There are shallower and deeper forms of ego-loss. At the lighter end of the spectrum, there are the sort of ‘flow’ states which we might find each day or week, where we lose ourselves in reading a good book, or walking in the park, or going for a run. These activities settle and absorb our consciousness, taking us out of the loop of rumination, helping us forget ourselves in the moment (here’s an interview I did with flow psychologist Mihaly Czikszentmihalyi on flow and ecstasy).
Iris Murdoch called it ‘unselfing’. She wrote:
We are anxiety-ridden animals. Our minds are continually active, fabricating an anxious, usually self-preoccupied, often falsifying veil which partially conceals our world…The most obvious thing in our surroundings which is an occasion for ‘unselfing’ is what is popularly called beauty…I am looking out of my window in an anxious and resentful state of mind…Then suddenly I observe a hovering kestrel. In a moment everything is altered. The brooding self with its hurt vanity has disappeared. There is nothing now but kestrel.
Nature is the most reliable route to this sort of ego-dissolving wonder. When we go for a walk, run, ride or swim in nature, we might discover what Wordsworth called ‘the quiet stream of self-forgetfulness’. We get into the ‘reverie’ that Rousseau wrote about when he went walking, feel a mind-expansion at the beauty of the landscape, and this breaks the loop of rumination. Here’s a 2015 study on how a 90-minute walk in nature reduces rumination.
The arts can do something similar – absorb our consciousness so that we lose ourselves in the moment, in the book, poem, play, painting, song, cathedral etc – and this shift in consciousness breaks the loop of rumination and takes us somewhere quieter, better, more spacious. A 2016 mass survey by Durham University found reading and nature were our favourite ways to rest – and switching off the restless ego-mind is an important part of that. Likewise, meditation and prayer can help us find the space between our ruminating thoughts. Many of us use sport as a way to get out of the noise of our head and into our bodies.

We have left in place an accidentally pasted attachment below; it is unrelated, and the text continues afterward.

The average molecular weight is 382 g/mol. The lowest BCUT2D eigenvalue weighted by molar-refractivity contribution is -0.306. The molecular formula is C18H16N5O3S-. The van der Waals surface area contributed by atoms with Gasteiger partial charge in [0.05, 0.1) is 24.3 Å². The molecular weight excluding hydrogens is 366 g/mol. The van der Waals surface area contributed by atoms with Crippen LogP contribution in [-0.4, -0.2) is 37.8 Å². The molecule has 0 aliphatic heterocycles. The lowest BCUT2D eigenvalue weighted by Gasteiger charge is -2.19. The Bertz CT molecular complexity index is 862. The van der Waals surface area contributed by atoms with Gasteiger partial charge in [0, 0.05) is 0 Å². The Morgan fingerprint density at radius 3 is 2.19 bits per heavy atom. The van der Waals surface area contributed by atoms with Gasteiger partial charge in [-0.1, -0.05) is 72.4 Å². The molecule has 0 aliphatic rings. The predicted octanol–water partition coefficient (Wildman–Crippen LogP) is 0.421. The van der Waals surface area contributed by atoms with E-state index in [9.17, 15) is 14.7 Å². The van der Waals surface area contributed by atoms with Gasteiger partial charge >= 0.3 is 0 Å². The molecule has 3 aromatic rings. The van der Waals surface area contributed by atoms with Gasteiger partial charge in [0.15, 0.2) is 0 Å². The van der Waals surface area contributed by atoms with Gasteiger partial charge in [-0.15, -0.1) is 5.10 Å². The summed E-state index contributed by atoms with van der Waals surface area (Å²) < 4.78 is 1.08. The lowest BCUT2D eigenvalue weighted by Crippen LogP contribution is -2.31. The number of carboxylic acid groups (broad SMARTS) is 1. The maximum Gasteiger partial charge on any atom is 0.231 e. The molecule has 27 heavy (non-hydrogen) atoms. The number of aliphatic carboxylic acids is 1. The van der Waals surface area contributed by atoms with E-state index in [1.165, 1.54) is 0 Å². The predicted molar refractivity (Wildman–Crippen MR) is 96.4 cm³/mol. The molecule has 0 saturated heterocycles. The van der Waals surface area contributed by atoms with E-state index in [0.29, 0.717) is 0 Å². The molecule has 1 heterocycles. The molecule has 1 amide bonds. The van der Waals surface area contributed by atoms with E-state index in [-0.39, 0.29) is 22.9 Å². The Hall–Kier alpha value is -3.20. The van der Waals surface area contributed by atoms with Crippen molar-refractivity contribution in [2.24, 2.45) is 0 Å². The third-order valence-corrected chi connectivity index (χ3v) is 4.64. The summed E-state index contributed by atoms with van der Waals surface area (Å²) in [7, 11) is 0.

Such moments of absorption can be very socially connecting. Suddenly, we’re taken out of our ego-loops and joined in what social psychologist Jonathan Haidt called ‘the hive mind’. That’s a great antidote to the chronic western affliction of loneliness. We might get that experience singing, dancing, marching or playing music together, which studies shows helps to synchronize people’s breathing and even heart-beat. We might get collective flow from playing or watching sport together, or participating in a concert or political rally. Or – the oldest route – we might get it by worshipping the divine in some form or other.
The deep end of absorption
And then there are deeper moments of self-transcendence, which the mystics call ‘ecstasy’, in which one becomes so absorbed in a moment or activity that one’s identity and conception of reality are radically altered, perhaps permanently. Such moments are rare, but they can be life-changing. At this deeper end of what I call the ‘continuum of absorption’, one finds experiences like strong psychedelic trips, moments of deep contemplation, spontaneous spiritual experiences, and near-death experiences.